The Dutch airport, which acts as a European hub for international connecting flights, has cracked under pressure from the US and other neighbouring EU countries.
Earlier this week, the Dutch government announced that its largest and busiest airport will temporarily abandon plans to reduce the number of flights it allows to land yearly by at least 40,000.
Schiphol Airport, located in the capital city of Amsterdam, is a major European hub for international travel and sees around 500,000 planes land on its runways each year.
However, many local residents living south of the airport have complained that constant noise pollution from planes taking off and landing is diminishing their quality of life.
The decision to scrap the plan, which was due to come into effect in winter of 2024, comes after pushback from US authorities who called the incoming reduction in flights ‘unjust, discriminatory and anti-competitive for airlines.’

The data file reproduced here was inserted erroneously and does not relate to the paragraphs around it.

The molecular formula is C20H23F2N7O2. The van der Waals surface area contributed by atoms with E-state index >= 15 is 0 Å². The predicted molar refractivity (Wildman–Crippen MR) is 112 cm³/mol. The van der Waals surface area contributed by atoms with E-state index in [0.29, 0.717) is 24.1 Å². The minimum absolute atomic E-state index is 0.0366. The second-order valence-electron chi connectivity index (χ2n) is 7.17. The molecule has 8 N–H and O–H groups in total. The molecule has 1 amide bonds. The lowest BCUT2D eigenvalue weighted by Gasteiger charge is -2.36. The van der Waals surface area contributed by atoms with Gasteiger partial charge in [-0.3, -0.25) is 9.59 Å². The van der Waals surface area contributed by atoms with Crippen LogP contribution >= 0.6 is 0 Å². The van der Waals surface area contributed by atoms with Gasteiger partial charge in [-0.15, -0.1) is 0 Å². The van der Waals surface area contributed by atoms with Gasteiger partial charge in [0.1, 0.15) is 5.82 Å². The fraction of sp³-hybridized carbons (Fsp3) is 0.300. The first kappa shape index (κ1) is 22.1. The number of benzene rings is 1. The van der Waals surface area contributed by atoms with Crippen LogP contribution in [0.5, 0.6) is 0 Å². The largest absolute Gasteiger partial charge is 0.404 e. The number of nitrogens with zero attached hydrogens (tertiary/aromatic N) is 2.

Representatives from the Dutch airline KLM have also said that cancelling the plan will be important for maintaining flights to America, while preventing retaliation from other countries who may see the cuts as a reason to sever ties with the Amsterdam airport.
Meanwhile, policymakers in the Netherlands’ pointed out that European law and aviation agreements posed another obstacle to successfully scrapping a large number of flights. To investigate this further, the Supreme Court will announce a ruling in mid-2024.